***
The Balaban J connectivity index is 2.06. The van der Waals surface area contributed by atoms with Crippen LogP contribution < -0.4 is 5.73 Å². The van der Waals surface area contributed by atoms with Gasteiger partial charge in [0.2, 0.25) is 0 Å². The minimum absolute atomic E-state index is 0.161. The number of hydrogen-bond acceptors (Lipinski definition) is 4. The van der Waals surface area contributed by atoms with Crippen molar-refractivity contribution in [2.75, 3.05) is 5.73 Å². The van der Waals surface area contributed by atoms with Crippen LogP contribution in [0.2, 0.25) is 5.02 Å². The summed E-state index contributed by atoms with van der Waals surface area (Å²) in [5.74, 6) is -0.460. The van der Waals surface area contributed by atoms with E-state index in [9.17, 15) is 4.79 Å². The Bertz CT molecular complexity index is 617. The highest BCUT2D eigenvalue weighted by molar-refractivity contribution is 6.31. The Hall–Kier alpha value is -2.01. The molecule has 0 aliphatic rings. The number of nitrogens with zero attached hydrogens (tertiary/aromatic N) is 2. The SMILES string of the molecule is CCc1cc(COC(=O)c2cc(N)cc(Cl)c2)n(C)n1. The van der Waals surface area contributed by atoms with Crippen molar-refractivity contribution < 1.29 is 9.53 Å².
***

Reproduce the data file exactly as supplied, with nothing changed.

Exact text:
The Balaban J connectivity index is 2.06. The van der Waals surface area contributed by atoms with Crippen LogP contribution < -0.4 is 5.73 Å². The van der Waals surface area contributed by atoms with Gasteiger partial charge in [0.2, 0.25) is 0 Å². The minimum absolute atomic E-state index is 0.161. The number of hydrogen-bond acceptors (Lipinski definition) is 4. The van der Waals surface area contributed by atoms with Crippen molar-refractivity contribution in [2.75, 3.05) is 5.73 Å². The van der Waals surface area contributed by atoms with Crippen LogP contribution in [0.2, 0.25) is 5.02 Å². The summed E-state index contributed by atoms with van der Waals surface area (Å²) in [5.74, 6) is -0.460. The van der Waals surface area contributed by atoms with E-state index in [9.17, 15) is 4.79 Å². The Bertz CT molecular complexity index is 617. The highest BCUT2D eigenvalue weighted by molar-refractivity contribution is 6.31. The Hall–Kier alpha value is -2.01. The molecule has 0 aliphatic rings. The number of nitrogens with zero attached hydrogens (tertiary/aromatic N) is 2. The SMILES string of the molecule is CCc1cc(COC(=O)c2cc(N)cc(Cl)c2)n(C)n1. The van der Waals surface area contributed by atoms with Crippen molar-refractivity contribution < 1.29 is 9.53 Å².